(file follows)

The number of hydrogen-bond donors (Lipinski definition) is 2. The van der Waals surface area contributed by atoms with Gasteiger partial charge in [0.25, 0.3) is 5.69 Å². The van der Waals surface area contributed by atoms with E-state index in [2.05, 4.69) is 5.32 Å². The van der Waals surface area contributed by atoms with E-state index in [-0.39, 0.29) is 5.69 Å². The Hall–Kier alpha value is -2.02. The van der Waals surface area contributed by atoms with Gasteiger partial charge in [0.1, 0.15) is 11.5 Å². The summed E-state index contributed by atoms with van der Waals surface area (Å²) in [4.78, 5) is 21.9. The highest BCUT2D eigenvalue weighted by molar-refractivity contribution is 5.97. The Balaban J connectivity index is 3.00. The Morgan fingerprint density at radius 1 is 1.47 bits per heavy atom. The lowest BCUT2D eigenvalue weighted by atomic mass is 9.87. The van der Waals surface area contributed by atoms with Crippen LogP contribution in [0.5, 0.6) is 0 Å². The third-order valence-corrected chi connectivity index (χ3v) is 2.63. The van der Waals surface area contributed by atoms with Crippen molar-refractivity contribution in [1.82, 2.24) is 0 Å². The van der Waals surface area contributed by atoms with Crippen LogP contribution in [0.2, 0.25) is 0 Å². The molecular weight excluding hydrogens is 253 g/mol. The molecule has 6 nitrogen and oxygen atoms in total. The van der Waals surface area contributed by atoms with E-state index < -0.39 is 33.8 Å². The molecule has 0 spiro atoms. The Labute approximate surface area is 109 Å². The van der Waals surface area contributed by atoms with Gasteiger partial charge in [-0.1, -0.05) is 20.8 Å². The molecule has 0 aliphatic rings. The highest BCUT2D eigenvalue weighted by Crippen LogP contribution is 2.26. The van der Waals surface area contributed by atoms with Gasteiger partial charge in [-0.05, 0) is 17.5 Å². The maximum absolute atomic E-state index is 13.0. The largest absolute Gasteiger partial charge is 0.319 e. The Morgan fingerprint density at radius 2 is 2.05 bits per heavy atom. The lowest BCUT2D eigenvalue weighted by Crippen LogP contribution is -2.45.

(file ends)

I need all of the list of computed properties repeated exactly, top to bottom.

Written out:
The number of hydrogen-bond donors (Lipinski definition) is 2. The van der Waals surface area contributed by atoms with Gasteiger partial charge in [0.25, 0.3) is 5.69 Å². The van der Waals surface area contributed by atoms with E-state index in [2.05, 4.69) is 5.32 Å². The van der Waals surface area contributed by atoms with E-state index in [-0.39, 0.29) is 5.69 Å². The Hall–Kier alpha value is -2.02. The van der Waals surface area contributed by atoms with Gasteiger partial charge in [0.1, 0.15) is 11.5 Å². The summed E-state index contributed by atoms with van der Waals surface area (Å²) in [4.78, 5) is 21.9. The highest BCUT2D eigenvalue weighted by molar-refractivity contribution is 5.97. The Balaban J connectivity index is 3.00. The Morgan fingerprint density at radius 1 is 1.47 bits per heavy atom. The lowest BCUT2D eigenvalue weighted by atomic mass is 9.87. The van der Waals surface area contributed by atoms with Crippen LogP contribution in [0.5, 0.6) is 0 Å². The third-order valence-corrected chi connectivity index (χ3v) is 2.63. The van der Waals surface area contributed by atoms with Crippen molar-refractivity contribution in [1.82, 2.24) is 0 Å². The van der Waals surface area contributed by atoms with Crippen LogP contribution in [0.2, 0.25) is 0 Å². The molecular weight excluding hydrogens is 253 g/mol. The molecule has 6 nitrogen and oxygen atoms in total. The van der Waals surface area contributed by atoms with E-state index < -0.39 is 33.8 Å². The molecule has 0 spiro atoms. The Labute approximate surface area is 109 Å². The van der Waals surface area contributed by atoms with Gasteiger partial charge in [-0.1, -0.05) is 20.8 Å². The molecule has 0 aliphatic rings. The highest BCUT2D eigenvalue weighted by Crippen LogP contribution is 2.26. The van der Waals surface area contributed by atoms with Gasteiger partial charge in [-0.05, 0) is 17.5 Å². The maximum absolute atomic E-state index is 13.0. The largest absolute Gasteiger partial charge is 0.319 e. The Morgan fingerprint density at radius 2 is 2.05 bits per heavy atom. The lowest BCUT2D eigenvalue weighted by Crippen LogP contribution is -2.45.